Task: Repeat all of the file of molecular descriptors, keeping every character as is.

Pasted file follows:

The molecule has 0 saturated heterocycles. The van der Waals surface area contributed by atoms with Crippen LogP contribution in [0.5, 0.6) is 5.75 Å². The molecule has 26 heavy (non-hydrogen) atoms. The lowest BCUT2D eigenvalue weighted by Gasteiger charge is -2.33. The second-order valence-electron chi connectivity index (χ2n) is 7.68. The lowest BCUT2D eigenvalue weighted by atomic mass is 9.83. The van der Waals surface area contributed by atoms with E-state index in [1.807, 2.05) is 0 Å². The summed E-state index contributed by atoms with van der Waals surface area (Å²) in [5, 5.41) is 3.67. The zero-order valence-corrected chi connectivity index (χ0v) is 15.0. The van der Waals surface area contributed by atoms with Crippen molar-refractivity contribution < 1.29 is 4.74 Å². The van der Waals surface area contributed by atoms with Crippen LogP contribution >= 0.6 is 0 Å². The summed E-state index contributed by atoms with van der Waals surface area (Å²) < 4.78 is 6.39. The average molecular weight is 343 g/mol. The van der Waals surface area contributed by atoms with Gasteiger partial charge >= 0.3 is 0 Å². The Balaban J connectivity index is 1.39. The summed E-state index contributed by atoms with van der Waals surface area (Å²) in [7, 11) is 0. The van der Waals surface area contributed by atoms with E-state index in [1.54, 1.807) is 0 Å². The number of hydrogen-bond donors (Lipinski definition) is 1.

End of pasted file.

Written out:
The molecule has 0 saturated heterocycles. The van der Waals surface area contributed by atoms with Crippen LogP contribution in [0.5, 0.6) is 5.75 Å². The molecule has 26 heavy (non-hydrogen) atoms. The lowest BCUT2D eigenvalue weighted by Gasteiger charge is -2.33. The second-order valence-electron chi connectivity index (χ2n) is 7.68. The lowest BCUT2D eigenvalue weighted by atomic mass is 9.83. The van der Waals surface area contributed by atoms with E-state index in [1.807, 2.05) is 0 Å². The summed E-state index contributed by atoms with van der Waals surface area (Å²) in [5, 5.41) is 3.67. The zero-order valence-corrected chi connectivity index (χ0v) is 15.0. The van der Waals surface area contributed by atoms with Crippen molar-refractivity contribution < 1.29 is 4.74 Å². The van der Waals surface area contributed by atoms with Crippen LogP contribution >= 0.6 is 0 Å². The summed E-state index contributed by atoms with van der Waals surface area (Å²) < 4.78 is 6.39. The average molecular weight is 343 g/mol. The van der Waals surface area contributed by atoms with Gasteiger partial charge >= 0.3 is 0 Å². The Balaban J connectivity index is 1.39. The summed E-state index contributed by atoms with van der Waals surface area (Å²) in [7, 11) is 0. The van der Waals surface area contributed by atoms with E-state index in [1.54, 1.807) is 0 Å². The number of hydrogen-bond donors (Lipinski definition) is 1.